While we are used to considering life itself to be the most valuable commodity, men have frequently regarded other things – family, nation, freedom, and honor — to be even more valuable. Death was not the worst thing that could happen to a man at the time; it was losing such things without a struggle that was the worst. Cicero argues that a man should be “driven by the grandeur of honor” and accept danger and risk above safety and prudence, since “what seems most glorious is done with a noble and elevated spirit and in disdain of the worries of mortal life.”

Seneca uses the example of a young man who would sooner die than forfeit his freedom in Letters From a Stoic:

“The Spartan lad’s story has been preserved: taken captive as a stripling, he kept crying in his Doric dialect, ‘I will not be a slave!’ and he kept his word; for the first time, he was ordered to perform a menial and degrading service — and the command was to fetch a chamber-pot — he smashed his brains against the wall.” Is anybody still a slave when liberation is so close? Wouldn’t it be better for your own kid to die this way than to live to old age by meekly yielding? Why are you upset, when even a little lad may die valiantly?”

We are so used to considering the extension of life at any costs as the highest good that such a scenario is likely to seem strange, if not downright alarming. As will this one, according to Barton:

“When a strange gap formed in the Forum in the fourth century B.C.E., soothsayers said that the Romans would have to surrender their greatest source of power if they wanted the Republic to exist forever.” Marcus Curtius, a brave young warrior, went forward. After admonishing his fellow citizens that Rome’s power resided on virtusque arma, he committed himself to a sacrificial death. He jumped into the gap, fully armed and riding a magnificently caparisoned horse. For the Romans, the voluntary death of a Curtius or Decius Mus was “a pregnant and birth-giving death,” in Bakhtin’s words.

“The willful waste of oneself and one’s powers was a type of charity,” writes Barton, “a gift to someone or something bigger than oneself.” It not only had the potential to rescue that person or ideal directly, but it also had the potential to stiffen the bravery and conviction of others. Many an enlisted soldier has been moved to action by the sight of a senior officer refusing to spare himself and sprinting into fire, to return to the example of a general on the frontlines.

However, being willing to give oneself as a sacrifice was not wholly selfless. A man’s hatred for the dread of death allowed him to fully appreciate life. “He never longed to live who did not wish to die,” Seneca says. And, if death was necessary, a noble sacrifice guaranteed immortality. “He who dies by virtus nonetheless does not perish,” Plautus says.

 

The Ultimate Power Source

“He who despises his own life is your ruler.” –Seneca

Holding one’s life too dearly was a weakness for the Romans; it made a man more inclined to avoid danger and less willing to offer his best. He who clung to the prospect of survival — the possibility of escaping unharmed and/or being taken prisoner — would never fight as furiously as he who had willed his expendability in combat. Thus, the individual who had a casual attitude regarding mortality had a better chance of surviving; “his trump card,” argues Barton, “was his readiness to forsake what he loved most in the world.” ” “The less you spare yourself, the safer you will be,” Sulla said.

The Roman believed that the one who went the farthest would be the one who didn’t store anything for the return journey. 

Is it Inspiring or Exploitative to be Expendable?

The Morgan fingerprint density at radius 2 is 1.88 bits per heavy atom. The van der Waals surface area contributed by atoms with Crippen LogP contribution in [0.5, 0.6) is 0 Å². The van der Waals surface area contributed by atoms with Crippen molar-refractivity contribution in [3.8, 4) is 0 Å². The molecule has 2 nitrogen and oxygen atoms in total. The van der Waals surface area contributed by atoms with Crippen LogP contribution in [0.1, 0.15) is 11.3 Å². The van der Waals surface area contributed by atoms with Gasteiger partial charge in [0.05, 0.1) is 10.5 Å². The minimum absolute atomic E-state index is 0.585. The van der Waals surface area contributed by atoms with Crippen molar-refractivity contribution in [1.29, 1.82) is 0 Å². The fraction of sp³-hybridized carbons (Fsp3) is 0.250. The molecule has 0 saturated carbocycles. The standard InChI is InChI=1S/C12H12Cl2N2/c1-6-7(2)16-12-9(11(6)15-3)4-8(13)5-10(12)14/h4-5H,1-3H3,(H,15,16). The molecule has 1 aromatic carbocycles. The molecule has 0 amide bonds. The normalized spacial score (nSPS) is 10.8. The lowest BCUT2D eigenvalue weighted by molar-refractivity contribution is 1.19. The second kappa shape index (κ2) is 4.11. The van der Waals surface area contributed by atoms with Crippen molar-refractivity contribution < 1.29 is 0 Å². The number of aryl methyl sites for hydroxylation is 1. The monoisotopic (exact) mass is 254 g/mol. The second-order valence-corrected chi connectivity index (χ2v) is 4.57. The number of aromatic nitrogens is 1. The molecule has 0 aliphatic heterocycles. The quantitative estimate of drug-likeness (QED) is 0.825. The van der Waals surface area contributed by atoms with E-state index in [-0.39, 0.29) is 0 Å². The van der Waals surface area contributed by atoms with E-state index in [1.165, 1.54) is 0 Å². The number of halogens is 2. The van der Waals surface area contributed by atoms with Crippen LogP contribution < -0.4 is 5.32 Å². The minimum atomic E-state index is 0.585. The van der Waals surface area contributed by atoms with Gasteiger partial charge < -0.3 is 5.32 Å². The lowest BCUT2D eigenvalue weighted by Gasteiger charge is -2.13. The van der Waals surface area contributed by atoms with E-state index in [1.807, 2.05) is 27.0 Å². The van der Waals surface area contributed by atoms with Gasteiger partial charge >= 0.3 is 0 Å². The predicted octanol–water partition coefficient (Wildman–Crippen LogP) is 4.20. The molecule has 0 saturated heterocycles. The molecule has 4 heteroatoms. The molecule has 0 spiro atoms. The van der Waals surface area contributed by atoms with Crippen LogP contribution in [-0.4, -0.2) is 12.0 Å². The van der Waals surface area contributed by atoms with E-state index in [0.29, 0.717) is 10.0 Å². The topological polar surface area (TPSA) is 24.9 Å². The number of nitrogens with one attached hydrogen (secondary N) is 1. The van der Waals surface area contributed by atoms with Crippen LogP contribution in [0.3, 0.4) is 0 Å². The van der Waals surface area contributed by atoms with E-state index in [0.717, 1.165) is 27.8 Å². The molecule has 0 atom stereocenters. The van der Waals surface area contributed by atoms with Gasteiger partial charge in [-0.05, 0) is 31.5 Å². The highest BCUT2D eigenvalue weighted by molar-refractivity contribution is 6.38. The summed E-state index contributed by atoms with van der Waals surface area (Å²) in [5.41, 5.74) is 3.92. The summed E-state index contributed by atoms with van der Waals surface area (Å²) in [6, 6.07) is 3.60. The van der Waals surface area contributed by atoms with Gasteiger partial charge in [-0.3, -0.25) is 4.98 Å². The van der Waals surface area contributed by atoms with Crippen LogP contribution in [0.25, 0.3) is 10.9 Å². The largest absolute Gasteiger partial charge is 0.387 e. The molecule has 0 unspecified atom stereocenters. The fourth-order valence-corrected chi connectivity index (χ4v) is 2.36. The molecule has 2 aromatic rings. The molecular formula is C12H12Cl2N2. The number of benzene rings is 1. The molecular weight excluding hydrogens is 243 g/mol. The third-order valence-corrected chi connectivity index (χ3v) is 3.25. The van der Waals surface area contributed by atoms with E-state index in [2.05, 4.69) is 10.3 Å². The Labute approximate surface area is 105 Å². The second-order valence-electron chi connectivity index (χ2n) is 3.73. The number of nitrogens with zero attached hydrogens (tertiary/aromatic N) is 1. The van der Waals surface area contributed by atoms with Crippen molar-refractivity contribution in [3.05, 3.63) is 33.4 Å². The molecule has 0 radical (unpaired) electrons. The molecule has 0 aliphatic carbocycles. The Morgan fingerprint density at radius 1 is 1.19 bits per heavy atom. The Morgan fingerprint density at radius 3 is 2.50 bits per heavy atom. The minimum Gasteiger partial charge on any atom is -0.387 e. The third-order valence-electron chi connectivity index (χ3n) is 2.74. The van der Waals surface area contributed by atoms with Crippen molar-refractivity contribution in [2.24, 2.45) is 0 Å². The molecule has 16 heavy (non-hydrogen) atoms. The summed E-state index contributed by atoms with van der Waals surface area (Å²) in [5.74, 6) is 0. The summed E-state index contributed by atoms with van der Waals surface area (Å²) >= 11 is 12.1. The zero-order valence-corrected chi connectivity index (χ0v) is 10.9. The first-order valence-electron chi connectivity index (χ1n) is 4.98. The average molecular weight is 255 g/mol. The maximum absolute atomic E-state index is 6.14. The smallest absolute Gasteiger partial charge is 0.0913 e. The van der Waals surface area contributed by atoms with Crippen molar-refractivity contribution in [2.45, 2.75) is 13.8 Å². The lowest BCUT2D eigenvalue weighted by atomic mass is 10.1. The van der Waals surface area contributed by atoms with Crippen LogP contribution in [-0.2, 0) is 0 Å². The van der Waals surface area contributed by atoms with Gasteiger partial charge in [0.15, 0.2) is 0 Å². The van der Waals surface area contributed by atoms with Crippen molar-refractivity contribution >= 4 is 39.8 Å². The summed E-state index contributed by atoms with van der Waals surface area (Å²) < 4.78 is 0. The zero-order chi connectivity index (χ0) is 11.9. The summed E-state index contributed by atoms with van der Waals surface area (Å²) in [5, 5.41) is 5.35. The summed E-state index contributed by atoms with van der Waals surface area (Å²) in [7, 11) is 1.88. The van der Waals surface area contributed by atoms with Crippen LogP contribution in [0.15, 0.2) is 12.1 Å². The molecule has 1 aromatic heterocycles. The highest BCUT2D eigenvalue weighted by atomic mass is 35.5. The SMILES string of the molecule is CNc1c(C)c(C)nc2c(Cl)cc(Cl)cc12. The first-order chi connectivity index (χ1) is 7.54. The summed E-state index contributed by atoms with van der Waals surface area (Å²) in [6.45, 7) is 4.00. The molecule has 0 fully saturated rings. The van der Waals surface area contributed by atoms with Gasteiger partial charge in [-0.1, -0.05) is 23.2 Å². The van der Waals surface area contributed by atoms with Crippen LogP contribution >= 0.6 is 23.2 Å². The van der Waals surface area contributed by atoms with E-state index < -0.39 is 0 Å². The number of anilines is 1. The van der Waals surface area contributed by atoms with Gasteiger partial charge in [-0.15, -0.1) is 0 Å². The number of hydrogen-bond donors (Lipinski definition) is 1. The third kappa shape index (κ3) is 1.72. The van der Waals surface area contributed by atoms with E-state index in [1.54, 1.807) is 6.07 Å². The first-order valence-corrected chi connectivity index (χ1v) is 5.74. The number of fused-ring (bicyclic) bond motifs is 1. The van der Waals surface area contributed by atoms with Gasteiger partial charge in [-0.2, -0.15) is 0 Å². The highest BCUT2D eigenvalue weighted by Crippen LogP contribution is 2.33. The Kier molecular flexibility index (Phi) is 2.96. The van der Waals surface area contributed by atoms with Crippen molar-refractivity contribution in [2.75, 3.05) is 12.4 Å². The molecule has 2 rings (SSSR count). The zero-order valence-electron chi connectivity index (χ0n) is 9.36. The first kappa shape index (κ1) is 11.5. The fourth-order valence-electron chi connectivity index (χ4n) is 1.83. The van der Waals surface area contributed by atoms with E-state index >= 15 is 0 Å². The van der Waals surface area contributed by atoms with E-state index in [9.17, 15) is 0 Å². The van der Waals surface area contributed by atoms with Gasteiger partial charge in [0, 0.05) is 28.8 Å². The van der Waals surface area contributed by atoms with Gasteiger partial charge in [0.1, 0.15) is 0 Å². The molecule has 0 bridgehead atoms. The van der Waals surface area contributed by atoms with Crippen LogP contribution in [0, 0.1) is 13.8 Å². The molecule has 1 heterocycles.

The old maxims above are difficult not to be moved by. However, some contemporary men argue that such platitudes only serve to legitimize and ennoble the exploitation of men as “cannon fodder,” and that we should not be tricked by them.

It’s simple to understand how we’ve come to believe that men are expendable. Since ancient times, wars have become more distant from directly protecting home and hearth — one’s own people — as well as anonymized and mechanized, leaving less room for individual action and glory; it’s difficult to believe the men who were mowed down during WWI had much honor, or that the cause for which they gave their lives was worth the price. At the same time as self-sacrifice has lost its luster, our perception of personal value has risen. Because we have learned to see each individual as distinct and precious, each possibly preventable death is viewed as much more sad and wasteful than when men were more submerged into a mass of men. Finally, it seems that there are less rewards for laying down one’s life; in an egalitarian society, there are no unique abilities or benefits associated with being disposable. Why should males be the only ones who register for the draft if they have equal rights? Why should males continue to undertake the most hazardous and filthy professions in society, and account for almost all workplace fatalities?

From this viewpoint, the expendability concept is really a gleaming veneer covering something that began as a biological necessity, a survival strategy, and has now become obsolete.

Is this true, or is there something heroic about living life on the edge? Is male expandability just a product of human evolution, or does it hint to a greater, metaphysical truth — a nobler, better way to live independent of biology?

The answer basically boils down to the individual guy and his particular perspective on life’s purpose.

Today, we tend to consider the amount of life to be the most important factor. We pay close attention to our health, experimenting with various diets and supplements in the hopes of prolonging our lives. We’re ready to go through any medical procedure, even if it means only a few extra months of misery and impaired mortality. Seatbelts, air bags, security systems, and smoke detectors are all standard equipment. Only a tiny percentage of the population will participate in activities that are judged harmful or excessively life-threatening; for the majority of people, even having a motorbike is entirely out of the question, and simply foolish. We just wish to live to a ripe old age and pass away quietly in our sleep. Scientists, both amateur and professional, are even attempting to “treat” that inevitability, in the hopes of extending our life spans by a few decades and, finally, making us immortal.